I was working with a senior finance leader recently who told me that they assess their level of success for the day by the number of unread emails in their inbox which tells me that our people are still driven by emails, performing in a predominantly reactive state and therefore at high risk of yielding to whoever shouts loudest gets the priority.
When our day is driven by emails, we get distracted and we lose focus on what matters. (You might, in fact, be reading this as a distraction to what matters.)
Prioritisation, therefore, is one of the key skills that sits in the Team Leadership, or leverage, quadrant of the CFO Skills of the Future model.
In our CFO Boardroom session, the challenge of time naturally came up. In order to be high performing, we need to be highly proactive, which requires a detailed plan and intentional calendar management. After getting through what I was told was 'next level' planning through our dashboards, we had a conversation around how we managed our to-do lists, our calendars and our inbox. The insights we shared are exactly the same ones your team needs in order to increase their efficiency:
1 - maintain one complete to-do list. Your team need to know what is on their plate at any point in time without increasing their cognitive load by trying to remember it all.
2 - ensure your to-do list is reflected in your calendar, i.e. you should be able to perform a reconciliation between the 2.
3 - don't waste time with folders in your inbox. This one, in particular, startled some of our Boardroom, but there were several of us that follow the guidance of Dermot Crowley. He is a master in Outlook, and author of Smart Work which is a brilliant book that shares tactics around how to use the features of Microsoft Outlook more effectively and gain time back. If you use Outlook and you know you and your team aren't optimising its use, be sure to check him out!
Productivity is also one of the key skills that sits in the Team Leadership, or leverage, quadrant of the CFO Skills of the Future model.
Where you come in
Your success is dependent on your team's success.
You lift. They lift. You lift.
Your ability to inspire them to focus on the priorities and be productive without you spoon-feeding them (because quite frankly, that just doubles the work) depends on your capacity for visionary decision making.
Visionary decision making sits in the "Change-leadership" or Impact quadrant of the CFO Skills of the Future model.
Why visionary decision making is hard for CFOs
"In any moment of decision, the best thing you can do is the right thing, the next best thing is the wrong thing and the worst you can do is nothing." - Theodore Roosevelt
Visionary decision making sits at the intersection of CFO thinking and CFO talking. Sound odd? Let's break it down quickly:
CFO thinking comprises deep thinking, broad thinking and future thinking. I've said it before, but CFOs are in a unique position where they need to straddle the past, present and future temporal perspectives at all times and have instant recall in the moment.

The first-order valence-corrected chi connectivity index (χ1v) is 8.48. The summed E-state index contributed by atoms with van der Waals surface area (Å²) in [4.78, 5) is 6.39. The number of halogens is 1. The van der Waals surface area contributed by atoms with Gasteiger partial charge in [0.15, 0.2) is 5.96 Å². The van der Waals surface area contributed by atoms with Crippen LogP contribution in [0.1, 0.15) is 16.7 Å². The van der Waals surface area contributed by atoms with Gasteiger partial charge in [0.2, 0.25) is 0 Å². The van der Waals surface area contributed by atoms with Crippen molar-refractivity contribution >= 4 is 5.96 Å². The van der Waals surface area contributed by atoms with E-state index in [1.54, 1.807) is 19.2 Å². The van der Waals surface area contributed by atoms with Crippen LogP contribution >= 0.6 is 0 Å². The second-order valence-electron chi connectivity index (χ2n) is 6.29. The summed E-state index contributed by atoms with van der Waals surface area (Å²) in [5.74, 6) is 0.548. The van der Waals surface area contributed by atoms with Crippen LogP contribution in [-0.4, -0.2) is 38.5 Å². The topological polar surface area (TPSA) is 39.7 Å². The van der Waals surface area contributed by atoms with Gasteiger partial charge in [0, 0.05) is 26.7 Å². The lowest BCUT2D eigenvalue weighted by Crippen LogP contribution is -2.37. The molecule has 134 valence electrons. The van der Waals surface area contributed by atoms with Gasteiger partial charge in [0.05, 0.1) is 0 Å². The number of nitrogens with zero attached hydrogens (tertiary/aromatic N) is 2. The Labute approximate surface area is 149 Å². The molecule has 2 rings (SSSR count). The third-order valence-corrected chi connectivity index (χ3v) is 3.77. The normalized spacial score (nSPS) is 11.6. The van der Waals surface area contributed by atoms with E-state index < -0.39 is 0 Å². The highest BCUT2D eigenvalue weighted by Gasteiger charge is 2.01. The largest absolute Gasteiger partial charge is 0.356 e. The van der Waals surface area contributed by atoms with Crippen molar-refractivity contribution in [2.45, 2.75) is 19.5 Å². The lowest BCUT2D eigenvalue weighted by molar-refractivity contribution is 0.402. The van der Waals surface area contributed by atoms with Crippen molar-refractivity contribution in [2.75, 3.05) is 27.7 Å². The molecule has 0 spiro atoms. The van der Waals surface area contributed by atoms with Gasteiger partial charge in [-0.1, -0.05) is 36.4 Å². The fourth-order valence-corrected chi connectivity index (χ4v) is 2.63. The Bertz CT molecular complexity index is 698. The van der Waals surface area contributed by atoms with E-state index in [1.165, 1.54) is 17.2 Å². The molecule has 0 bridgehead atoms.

CFO talking involves being able to communicate for connection, clarity, change and celebration and be able to lead and influence others around them by first identifying which conversation is needed and then initiating the most appropriate conversation to match the circumstance.
We have 6,200 thoughts and say 150 words1 a minute. That's a lot going on in and of itself simply for CFOs to make decisions.
But it's not only thinking and talking that matters. The ability to make visionary decisions requires a consideration of value.
Linking visionary decision-making to value
Let me give you the simple example of wedding bands. Wedding bands are unique. They can be made with platinum, gold, silver, titanium and they can be adorned with a diamond, ruby, sapphire...the options are endless. When Cody wanted to propose to me, he sought help from a friend of ours who is a jewellery designer. I am generalising, but my understanding is that in the US bigger is better and apparently he had initially chosen something pretty outrageous and quite detailed in design. Have I told you I'm a simple person? Luckily for me, our friend Kat knew that I wasn't up for a monstrous showy thing and Cody proposed to me with the perfect ring...for me. I'm sure others think it's boring.
Lifting your team through visionary decision-making
What is visionary for you might not be visionary for your team. When you exemplifying visionary decision making to drive greater impact in your team, remember it's what they perceive as valuable that will be the hook to lift their performance. Use that to inform your communication strategy - what you choose to tell them, what you leave out.
Your success is dependent on your team's success.
You lift. They lift. You lift.
What is the impact to you when your team's Effort:Impact ratio improves?
1 NeuroWisdom: The new Brain Science of Money, Happiness and Success